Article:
Here's an ineffective teacher's curriculum presentation: cp rabc f bicn nmt v. The student sees it as incoherent. If he's mature and supported by the adults in his life (neither one a sure thing), he buckles down and memorizes the information using a mnemonic device, but easily forgets the information once he's played the game of school and jumped through artificial hoops (tests). Here's a highly effective teacher's curriculum: cpr abc fbi cnn mtv. It's the same curriculum the first teacher had, but the teacher changed the pacing of its delivery so students could make sense of it and bring meaning to it. He used his subject expertise and knowledge of his students to re-group it. This is the teaching our communities desire, not a teacher-proof curriculum where everyone is on chapter nine at week twelve. What kind of society will we have if teachers are forced to subject students to such insensitive and ineffective lock-step fashion regardless of new knowledge and needs of students' Not the kind that protects democracy.

It's dangerous to say this to educators, but here it goes: What we teach is irrelevant. It doesn't matter what we teach. What matters is what students take with them when they leave us at the end of the year; this is our greatest testimony as educators. Do we teach in a way that is likely to be retained beyond just parroting information back on a test' If we're teaching for long-term retention, then we employ best practices and teach a developmentally appropriate curriculum. If the curriculum is the problem, we educate policy-makers to make changes. We do not teach something politically motivated but pedagogically unsound. As highly effective practitioners, we're the ones with the expertise, and having such expertise gives us an implied mandate to lead our communities in the right direction.

Cognitive theory expertise

Solid expertise in cognitive theory is also vital. We can deftly apply differentiated instruction principles only as far as we understand how our students' minds work. For example, nothing goes into long-term memory unless it's attached to something already in storage. So, we create prior knowledge where there is none. If we're teaching something of major importance on Wednesday, and it's clear that seven students have no personal background with the intended concepts, we give the larger class an anchor activity on Monday, and we provide these seven students with the necessary background experience so they can fully participate and appreciate Wednesday's learning to come.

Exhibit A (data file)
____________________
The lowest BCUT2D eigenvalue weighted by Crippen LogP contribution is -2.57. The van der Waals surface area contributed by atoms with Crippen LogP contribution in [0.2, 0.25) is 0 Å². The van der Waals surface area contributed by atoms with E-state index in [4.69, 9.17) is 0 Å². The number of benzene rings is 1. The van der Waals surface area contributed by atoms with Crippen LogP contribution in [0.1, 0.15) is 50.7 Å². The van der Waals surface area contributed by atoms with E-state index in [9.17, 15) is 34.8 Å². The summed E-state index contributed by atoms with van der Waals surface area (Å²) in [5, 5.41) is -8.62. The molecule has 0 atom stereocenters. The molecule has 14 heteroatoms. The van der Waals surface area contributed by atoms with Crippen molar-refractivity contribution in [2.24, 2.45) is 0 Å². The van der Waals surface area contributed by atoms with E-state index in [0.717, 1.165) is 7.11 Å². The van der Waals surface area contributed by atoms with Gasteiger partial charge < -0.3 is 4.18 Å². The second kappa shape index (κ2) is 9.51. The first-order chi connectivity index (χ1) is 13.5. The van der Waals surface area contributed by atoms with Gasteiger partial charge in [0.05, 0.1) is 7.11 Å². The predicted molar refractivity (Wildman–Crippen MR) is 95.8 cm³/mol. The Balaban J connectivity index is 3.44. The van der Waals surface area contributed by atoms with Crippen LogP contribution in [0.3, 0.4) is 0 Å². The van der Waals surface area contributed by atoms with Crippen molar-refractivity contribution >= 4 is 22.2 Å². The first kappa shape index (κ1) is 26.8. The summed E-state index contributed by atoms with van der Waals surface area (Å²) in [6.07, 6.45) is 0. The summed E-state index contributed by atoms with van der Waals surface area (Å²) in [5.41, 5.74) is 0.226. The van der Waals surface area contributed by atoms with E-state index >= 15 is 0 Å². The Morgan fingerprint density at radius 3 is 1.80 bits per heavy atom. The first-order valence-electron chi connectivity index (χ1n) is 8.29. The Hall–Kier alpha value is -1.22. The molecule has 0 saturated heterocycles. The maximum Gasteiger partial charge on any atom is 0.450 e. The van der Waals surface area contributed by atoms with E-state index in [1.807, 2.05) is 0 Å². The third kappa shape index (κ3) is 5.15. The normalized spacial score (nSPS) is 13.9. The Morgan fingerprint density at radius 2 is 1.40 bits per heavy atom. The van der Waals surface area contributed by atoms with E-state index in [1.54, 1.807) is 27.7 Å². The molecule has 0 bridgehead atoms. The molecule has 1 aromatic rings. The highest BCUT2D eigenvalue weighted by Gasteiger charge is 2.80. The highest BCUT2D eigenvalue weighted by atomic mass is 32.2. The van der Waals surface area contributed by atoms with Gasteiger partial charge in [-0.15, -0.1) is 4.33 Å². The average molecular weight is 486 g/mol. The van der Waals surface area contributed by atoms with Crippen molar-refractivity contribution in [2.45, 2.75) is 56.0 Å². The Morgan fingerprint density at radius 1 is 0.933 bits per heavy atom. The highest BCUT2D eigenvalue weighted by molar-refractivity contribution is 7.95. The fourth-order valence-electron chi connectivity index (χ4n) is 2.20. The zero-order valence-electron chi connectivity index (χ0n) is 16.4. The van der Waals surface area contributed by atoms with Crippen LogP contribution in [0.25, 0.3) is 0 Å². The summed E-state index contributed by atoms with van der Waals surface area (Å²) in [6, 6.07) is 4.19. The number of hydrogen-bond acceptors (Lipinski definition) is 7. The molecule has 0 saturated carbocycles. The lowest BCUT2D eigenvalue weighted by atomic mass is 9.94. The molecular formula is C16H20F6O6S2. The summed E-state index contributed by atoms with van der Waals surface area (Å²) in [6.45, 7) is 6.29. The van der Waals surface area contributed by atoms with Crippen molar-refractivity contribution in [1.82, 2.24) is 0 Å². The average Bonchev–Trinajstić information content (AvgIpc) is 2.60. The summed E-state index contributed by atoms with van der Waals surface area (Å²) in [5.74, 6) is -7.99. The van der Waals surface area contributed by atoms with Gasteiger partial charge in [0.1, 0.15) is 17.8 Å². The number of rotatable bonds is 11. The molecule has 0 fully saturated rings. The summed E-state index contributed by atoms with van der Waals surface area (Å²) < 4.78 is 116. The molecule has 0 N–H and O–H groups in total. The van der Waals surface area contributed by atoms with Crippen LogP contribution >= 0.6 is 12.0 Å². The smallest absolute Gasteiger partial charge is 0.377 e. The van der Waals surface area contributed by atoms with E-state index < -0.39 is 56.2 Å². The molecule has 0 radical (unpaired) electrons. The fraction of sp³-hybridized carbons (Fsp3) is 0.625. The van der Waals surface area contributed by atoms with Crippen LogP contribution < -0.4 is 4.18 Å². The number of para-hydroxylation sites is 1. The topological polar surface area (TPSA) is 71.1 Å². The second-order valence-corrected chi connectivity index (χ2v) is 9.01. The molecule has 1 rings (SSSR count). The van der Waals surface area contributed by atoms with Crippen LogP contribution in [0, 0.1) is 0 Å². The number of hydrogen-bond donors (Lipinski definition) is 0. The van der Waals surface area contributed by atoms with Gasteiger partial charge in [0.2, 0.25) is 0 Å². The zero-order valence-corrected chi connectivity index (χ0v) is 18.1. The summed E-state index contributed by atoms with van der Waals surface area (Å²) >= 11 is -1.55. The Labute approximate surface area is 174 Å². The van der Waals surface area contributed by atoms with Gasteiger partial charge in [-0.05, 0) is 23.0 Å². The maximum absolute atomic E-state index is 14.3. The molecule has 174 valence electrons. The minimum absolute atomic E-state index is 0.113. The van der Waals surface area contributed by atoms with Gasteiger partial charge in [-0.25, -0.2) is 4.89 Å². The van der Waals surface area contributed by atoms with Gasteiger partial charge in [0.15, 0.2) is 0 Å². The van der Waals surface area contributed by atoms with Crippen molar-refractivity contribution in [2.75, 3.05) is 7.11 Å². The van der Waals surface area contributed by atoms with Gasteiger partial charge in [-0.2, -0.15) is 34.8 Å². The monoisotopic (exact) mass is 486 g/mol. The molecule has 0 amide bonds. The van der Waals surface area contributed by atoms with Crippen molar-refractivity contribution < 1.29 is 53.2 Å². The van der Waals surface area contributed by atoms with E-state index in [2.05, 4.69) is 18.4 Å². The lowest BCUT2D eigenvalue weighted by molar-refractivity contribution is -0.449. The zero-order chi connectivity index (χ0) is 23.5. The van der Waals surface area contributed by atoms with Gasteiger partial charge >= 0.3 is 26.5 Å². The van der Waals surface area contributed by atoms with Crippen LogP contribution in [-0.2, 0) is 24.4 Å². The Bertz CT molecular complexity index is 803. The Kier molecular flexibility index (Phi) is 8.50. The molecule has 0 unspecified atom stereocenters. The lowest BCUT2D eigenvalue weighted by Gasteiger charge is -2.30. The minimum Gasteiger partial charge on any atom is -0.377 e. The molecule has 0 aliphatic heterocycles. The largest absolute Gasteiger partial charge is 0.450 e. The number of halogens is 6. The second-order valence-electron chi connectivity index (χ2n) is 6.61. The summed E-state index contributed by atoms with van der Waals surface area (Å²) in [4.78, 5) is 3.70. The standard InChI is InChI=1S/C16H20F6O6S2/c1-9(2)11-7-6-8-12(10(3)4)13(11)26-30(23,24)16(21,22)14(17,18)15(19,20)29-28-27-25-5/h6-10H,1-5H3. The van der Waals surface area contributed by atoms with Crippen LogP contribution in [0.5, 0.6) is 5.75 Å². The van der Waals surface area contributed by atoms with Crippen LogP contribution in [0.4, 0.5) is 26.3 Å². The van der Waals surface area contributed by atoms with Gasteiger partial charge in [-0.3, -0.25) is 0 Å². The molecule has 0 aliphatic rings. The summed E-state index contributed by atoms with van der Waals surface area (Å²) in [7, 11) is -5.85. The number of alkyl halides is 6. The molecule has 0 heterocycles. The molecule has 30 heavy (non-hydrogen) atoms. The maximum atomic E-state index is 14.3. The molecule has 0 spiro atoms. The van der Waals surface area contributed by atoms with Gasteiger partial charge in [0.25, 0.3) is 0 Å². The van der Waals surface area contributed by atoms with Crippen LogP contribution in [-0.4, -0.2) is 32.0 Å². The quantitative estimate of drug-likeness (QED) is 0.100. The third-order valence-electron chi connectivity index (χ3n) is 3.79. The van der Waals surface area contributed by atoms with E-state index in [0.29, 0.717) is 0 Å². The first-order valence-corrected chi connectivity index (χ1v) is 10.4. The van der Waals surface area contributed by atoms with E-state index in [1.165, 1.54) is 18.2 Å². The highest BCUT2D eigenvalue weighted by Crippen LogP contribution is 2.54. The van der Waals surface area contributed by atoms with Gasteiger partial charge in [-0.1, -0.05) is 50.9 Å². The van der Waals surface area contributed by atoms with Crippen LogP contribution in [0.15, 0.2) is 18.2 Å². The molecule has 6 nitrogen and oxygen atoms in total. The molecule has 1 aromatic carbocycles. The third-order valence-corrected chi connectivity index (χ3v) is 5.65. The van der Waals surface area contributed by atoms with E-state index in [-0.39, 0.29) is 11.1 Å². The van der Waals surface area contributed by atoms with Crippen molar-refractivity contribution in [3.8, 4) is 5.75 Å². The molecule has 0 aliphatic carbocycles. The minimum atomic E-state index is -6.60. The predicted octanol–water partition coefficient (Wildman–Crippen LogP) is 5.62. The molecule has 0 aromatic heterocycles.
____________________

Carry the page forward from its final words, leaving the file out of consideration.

With solid footing in cognitive theory, we can head off many potential hurdles to student success. Our ability to retrieve information and apply it such as students do on tests has almost everything to do with how it enters our minds the first time we experience it, not so much how we studied it down the road. In order to maximize learning, then, we structure information as students first receive it. For instance, we would never tell students to read chapter 15 and summarize it without first explaining the chapter's structure or helping students to determine its structure:

'This is a compare and contrast of Frederick Douglas and Abraham Lincoln. Their similarities and differences are examined in each of the following five areas: childhood, education, careers, struggles, and politics. Given this knowledge before we begin reading, how might we set up our summarizations'

Students set up Venn diagrams and other graphic organizers that allow them to compare and contrast the two figures. If a student asks, 'What information from the chapter will be on the test'' we don't glibly reply, 'Just read and learn every fact from the whole chapter. I reserve the right to choose anything I want from the chapter to put on the test. I'll know whether or not you read it carefully.' This isn't teaching. This is playing the game of school. This teacher is out to document deficiencies, not teach so that students learn. To be clear, the goal is not for students to read every word of the chapter, which is what the teacher promotes as the goal to students. The goal is for students to learn the similarities and differences between Douglas and Lincoln in the areas listed. It requires repeated visits to what we consider essential and enduring in our lessons in conjunction with solid understanding of cognitive theory.

Differentiated instruction expertise